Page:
SINGAPORE - At 6pm on Saturday (Dec 11), bells in all 32 Catholic churches across the island rang in unison, sounding the close of year-long celebrations commemorating the Roman Catholic Church's 200th anniversary in Singapore.
Father Laurent Marie Joseph Imbert is believed to be the first Catholic missionary here, having landed on Singapore's shores on Dec 11, 1821.
Four days later, he wrote to Bishop Esprit Marie Joseph Florens, the Apostolic Vicar of Siam who had sent him to Singapore: "I have reached Singapore on 11th instant, and have visited according to your Lordship's request the Catholics of this new settlement. There are only 12 or 13 in number and seem to lead a wretched life."
The Catholic Church here has since grown beyond 300,000-strong, and has made its presence and contributions to Singapore felt.
Reverend Father Valerian Cheong, co-chair of the Catholic200SG Festival that began on Dec 4, said the Church has contributed to Singapore in four key areas: serving the poor, education, healthcare and religious harmony.
For instance, in the area of healthcare, he cited Nurses' Day, celebrated here on Aug 1 annually to commemorate the day that nuns from the Convent of the Holy Infant Jesus began nursing duties in the general hospital at the Sepoy Lines in 1885.
The nuns had answered a call for nurses to support the work of doctors then.
The week-long Catholic200SG Festival, which included activities such as tours and performances, ended on Saturday with a concurrent mass across all the Catholic churches here.
Prime Minister Lee Hsien Loong and Minister for Culture, Community and Youth Edwin Tong and Inter-Religious Organisation president Rajesh R Shah attended the anniversary mass at the Cathedral of the Good Shepherd on Saturday.
Mr Rajesh said the Catholic Church's social outreach efforts show that while Catholics are firm in their faith, they readily serve others regardless of race or religion.
"When they see a need, they stand up and serve," he said.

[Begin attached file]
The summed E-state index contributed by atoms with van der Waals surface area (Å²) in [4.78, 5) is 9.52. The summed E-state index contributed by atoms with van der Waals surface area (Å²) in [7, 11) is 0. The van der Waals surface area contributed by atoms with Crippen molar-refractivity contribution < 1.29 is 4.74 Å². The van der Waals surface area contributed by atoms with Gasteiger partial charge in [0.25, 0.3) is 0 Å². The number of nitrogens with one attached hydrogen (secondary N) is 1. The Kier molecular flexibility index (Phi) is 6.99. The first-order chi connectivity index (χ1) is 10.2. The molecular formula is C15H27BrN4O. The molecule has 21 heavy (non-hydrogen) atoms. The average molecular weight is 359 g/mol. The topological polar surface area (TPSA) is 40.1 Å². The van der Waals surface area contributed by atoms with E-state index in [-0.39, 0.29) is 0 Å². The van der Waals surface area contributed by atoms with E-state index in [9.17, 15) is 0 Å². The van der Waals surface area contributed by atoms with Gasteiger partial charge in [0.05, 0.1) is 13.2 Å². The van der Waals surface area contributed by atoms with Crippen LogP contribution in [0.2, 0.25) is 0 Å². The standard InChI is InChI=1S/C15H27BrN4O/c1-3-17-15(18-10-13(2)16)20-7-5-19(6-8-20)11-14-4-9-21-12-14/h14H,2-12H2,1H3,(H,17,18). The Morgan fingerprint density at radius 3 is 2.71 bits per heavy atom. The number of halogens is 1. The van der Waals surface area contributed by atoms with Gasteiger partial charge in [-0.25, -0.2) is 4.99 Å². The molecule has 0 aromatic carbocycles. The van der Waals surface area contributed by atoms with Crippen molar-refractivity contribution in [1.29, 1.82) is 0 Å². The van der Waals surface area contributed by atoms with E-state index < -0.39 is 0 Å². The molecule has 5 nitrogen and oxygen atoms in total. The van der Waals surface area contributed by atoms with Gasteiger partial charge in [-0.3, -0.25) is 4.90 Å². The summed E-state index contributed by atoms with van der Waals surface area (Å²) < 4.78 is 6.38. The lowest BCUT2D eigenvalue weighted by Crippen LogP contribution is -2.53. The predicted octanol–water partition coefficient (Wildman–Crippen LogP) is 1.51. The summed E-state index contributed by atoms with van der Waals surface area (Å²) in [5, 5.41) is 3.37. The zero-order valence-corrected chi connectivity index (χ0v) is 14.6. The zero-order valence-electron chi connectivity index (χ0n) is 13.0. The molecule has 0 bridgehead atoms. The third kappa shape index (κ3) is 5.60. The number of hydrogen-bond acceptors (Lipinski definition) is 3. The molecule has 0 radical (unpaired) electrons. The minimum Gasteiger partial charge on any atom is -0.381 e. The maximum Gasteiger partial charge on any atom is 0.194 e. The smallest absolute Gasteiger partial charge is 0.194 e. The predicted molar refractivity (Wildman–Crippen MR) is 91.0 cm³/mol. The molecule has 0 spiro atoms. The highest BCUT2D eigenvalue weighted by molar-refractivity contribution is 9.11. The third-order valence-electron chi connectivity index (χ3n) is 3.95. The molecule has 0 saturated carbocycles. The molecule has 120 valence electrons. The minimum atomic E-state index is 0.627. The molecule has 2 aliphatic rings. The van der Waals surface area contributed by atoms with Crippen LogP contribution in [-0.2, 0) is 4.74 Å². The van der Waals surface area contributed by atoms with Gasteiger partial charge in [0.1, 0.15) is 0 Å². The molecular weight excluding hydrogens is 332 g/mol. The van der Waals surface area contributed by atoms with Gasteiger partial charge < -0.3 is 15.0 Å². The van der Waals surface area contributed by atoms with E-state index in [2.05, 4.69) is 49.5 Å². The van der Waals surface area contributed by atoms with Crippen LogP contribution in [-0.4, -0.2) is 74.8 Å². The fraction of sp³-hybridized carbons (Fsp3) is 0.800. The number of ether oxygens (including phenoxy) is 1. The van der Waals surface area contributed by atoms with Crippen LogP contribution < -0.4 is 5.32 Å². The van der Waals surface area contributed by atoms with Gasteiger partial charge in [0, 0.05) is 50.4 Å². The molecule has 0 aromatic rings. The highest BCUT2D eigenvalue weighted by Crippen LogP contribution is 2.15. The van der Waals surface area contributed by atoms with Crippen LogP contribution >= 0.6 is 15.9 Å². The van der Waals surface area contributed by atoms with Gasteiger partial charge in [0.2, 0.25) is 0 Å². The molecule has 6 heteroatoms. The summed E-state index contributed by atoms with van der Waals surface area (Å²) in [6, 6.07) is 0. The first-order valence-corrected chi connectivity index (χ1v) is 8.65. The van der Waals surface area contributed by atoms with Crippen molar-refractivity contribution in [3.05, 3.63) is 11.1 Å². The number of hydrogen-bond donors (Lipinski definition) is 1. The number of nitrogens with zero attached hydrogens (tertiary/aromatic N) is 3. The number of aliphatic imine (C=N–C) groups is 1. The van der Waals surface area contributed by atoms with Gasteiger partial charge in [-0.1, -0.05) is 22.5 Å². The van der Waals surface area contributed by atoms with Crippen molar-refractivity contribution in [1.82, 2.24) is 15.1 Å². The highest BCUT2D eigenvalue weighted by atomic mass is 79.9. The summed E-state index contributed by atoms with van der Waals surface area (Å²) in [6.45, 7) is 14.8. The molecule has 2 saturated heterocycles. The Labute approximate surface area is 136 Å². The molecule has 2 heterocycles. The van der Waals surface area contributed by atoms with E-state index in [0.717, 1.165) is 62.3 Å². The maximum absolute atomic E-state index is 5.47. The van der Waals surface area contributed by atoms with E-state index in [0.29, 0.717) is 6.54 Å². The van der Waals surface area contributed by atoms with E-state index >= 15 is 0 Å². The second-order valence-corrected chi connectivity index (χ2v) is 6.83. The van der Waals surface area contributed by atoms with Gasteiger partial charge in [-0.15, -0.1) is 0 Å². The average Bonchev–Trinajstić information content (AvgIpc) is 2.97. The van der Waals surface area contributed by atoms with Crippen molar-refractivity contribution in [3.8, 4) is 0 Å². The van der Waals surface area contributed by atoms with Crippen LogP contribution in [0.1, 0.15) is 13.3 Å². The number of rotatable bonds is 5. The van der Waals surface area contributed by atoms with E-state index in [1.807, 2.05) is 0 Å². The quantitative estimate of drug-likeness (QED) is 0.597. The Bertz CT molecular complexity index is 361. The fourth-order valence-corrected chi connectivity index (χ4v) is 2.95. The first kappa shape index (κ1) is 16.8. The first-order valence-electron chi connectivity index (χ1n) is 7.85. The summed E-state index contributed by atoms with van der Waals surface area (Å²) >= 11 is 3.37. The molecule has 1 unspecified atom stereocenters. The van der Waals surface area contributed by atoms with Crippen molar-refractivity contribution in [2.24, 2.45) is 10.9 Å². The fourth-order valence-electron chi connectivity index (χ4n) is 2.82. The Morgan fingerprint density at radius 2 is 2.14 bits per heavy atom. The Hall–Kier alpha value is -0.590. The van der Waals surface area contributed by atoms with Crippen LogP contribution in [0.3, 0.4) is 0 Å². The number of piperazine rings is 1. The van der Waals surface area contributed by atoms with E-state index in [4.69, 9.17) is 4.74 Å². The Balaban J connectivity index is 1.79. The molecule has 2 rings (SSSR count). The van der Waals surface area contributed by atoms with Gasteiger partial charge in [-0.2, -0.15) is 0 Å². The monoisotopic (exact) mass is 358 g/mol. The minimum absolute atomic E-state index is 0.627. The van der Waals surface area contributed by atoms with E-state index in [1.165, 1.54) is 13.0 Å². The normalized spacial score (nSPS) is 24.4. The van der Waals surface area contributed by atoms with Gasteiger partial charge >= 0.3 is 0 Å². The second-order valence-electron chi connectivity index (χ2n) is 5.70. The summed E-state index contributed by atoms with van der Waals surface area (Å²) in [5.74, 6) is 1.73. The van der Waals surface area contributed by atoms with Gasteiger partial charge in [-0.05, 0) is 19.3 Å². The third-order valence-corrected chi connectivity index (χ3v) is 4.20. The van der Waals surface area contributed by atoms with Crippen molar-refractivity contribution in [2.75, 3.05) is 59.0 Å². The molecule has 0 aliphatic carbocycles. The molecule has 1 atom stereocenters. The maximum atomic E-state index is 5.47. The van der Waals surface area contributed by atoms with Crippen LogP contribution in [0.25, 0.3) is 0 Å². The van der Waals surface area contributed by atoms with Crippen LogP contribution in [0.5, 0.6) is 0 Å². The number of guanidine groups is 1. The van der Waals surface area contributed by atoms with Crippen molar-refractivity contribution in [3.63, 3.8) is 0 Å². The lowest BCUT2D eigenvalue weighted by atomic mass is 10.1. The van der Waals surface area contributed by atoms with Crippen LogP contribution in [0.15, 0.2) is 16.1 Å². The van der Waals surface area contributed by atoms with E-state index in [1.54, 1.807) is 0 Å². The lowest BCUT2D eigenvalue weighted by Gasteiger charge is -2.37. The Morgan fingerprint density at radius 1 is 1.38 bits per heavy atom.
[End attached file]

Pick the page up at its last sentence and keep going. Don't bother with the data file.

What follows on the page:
Father Cheong said the Church has been working together with the Government on many things.
"I would say we share the same aspirations as the Government - to raise the level of education and the standards of healthcare in this country. And we have the same goal as the Government - to shape responsible and values-oriented citizens for a better Singapore."
The Church enjoys a good relationship with the authorities, built through regular dialogues, he said. "On certain issues where we differ, we have always been able to provide our deepest concerns openly."
These issues include abortion or other matters concerning the importance of human identity or values, he said.
"We have all the channels available to us from the Government to express our concerns," he said, adding that the Church is an active participant in policy discussions.
In his homily on Saturday, Archbishop William Goh said Catholics were thankful that even though the Government is secular, it has been respectful and encouraging of religions, maintaining neutrality to all.
He encouraged Catholics to continue to build a gracious, compassionate and inclusive society, one that cares especially for the marginalised. "We need to be more generous in sharing what we have with those who have not," he said.
Father Cheong said he hopes that as the Catholic Church moves into the next century of its history, it will continue to remain relevant to society, and that it will be in touch with the ever-changing value systems on issues such as family life.
"I dream for the Church of the future to be a beacon, one that guides people, values and families in society," he said.